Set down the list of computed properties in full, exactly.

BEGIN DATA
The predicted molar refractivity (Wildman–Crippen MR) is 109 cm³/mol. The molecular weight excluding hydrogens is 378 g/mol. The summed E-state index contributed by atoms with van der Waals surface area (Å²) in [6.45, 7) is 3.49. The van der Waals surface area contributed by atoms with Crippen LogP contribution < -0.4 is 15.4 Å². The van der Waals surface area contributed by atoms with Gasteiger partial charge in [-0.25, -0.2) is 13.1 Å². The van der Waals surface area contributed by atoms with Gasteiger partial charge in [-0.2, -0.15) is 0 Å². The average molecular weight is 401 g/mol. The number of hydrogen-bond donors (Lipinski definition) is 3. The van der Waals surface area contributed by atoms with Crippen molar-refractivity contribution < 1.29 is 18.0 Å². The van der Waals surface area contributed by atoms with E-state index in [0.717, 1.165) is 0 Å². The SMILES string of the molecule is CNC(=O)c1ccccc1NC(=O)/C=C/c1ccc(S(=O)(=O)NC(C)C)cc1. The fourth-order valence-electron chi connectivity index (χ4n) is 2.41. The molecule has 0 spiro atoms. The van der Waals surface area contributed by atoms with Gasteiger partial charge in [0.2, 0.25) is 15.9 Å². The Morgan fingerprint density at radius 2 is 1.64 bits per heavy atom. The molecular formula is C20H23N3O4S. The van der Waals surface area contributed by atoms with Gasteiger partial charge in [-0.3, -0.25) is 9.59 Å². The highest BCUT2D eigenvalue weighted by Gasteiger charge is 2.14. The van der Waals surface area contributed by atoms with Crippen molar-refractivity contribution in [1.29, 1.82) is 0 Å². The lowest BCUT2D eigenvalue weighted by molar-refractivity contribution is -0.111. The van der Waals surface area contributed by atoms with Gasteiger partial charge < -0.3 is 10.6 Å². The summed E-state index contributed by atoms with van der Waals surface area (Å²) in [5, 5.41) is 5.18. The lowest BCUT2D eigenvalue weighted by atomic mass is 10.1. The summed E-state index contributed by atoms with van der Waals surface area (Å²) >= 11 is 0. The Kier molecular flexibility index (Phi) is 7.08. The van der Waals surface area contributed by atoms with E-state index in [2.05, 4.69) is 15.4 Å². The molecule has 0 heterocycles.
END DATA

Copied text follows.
The predicted molar refractivity (Wildman–Crippen MR) is 109 cm³/mol. The molecular weight excluding hydrogens is 378 g/mol. The summed E-state index contributed by atoms with van der Waals surface area (Å²) in [6.45, 7) is 3.49. The van der Waals surface area contributed by atoms with Crippen LogP contribution < -0.4 is 15.4 Å². The van der Waals surface area contributed by atoms with Gasteiger partial charge in [-0.25, -0.2) is 13.1 Å². The van der Waals surface area contributed by atoms with Gasteiger partial charge in [-0.2, -0.15) is 0 Å². The average molecular weight is 401 g/mol. The number of hydrogen-bond donors (Lipinski definition) is 3. The van der Waals surface area contributed by atoms with Crippen molar-refractivity contribution < 1.29 is 18.0 Å². The van der Waals surface area contributed by atoms with E-state index in [0.717, 1.165) is 0 Å². The SMILES string of the molecule is CNC(=O)c1ccccc1NC(=O)/C=C/c1ccc(S(=O)(=O)NC(C)C)cc1. The fourth-order valence-electron chi connectivity index (χ4n) is 2.41. The molecule has 0 spiro atoms. The van der Waals surface area contributed by atoms with Gasteiger partial charge in [0.2, 0.25) is 15.9 Å². The Morgan fingerprint density at radius 2 is 1.64 bits per heavy atom. The molecular formula is C20H23N3O4S. The van der Waals surface area contributed by atoms with Gasteiger partial charge in [-0.3, -0.25) is 9.59 Å². The highest BCUT2D eigenvalue weighted by Gasteiger charge is 2.14. The van der Waals surface area contributed by atoms with Crippen molar-refractivity contribution in [1.29, 1.82) is 0 Å². The lowest BCUT2D eigenvalue weighted by molar-refractivity contribution is -0.111. The van der Waals surface area contributed by atoms with Gasteiger partial charge < -0.3 is 10.6 Å². The summed E-state index contributed by atoms with van der Waals surface area (Å²) in [5, 5.41) is 5.18. The lowest BCUT2D eigenvalue weighted by atomic mass is 10.1. The summed E-state index contributed by atoms with van der Waals surface area (Å²) >= 11 is 0. The Kier molecular flexibility index (Phi) is 7.08. The van der Waals surface area contributed by atoms with E-state index in [2.05, 4.69) is 15.4 Å². The molecule has 0 heterocycles.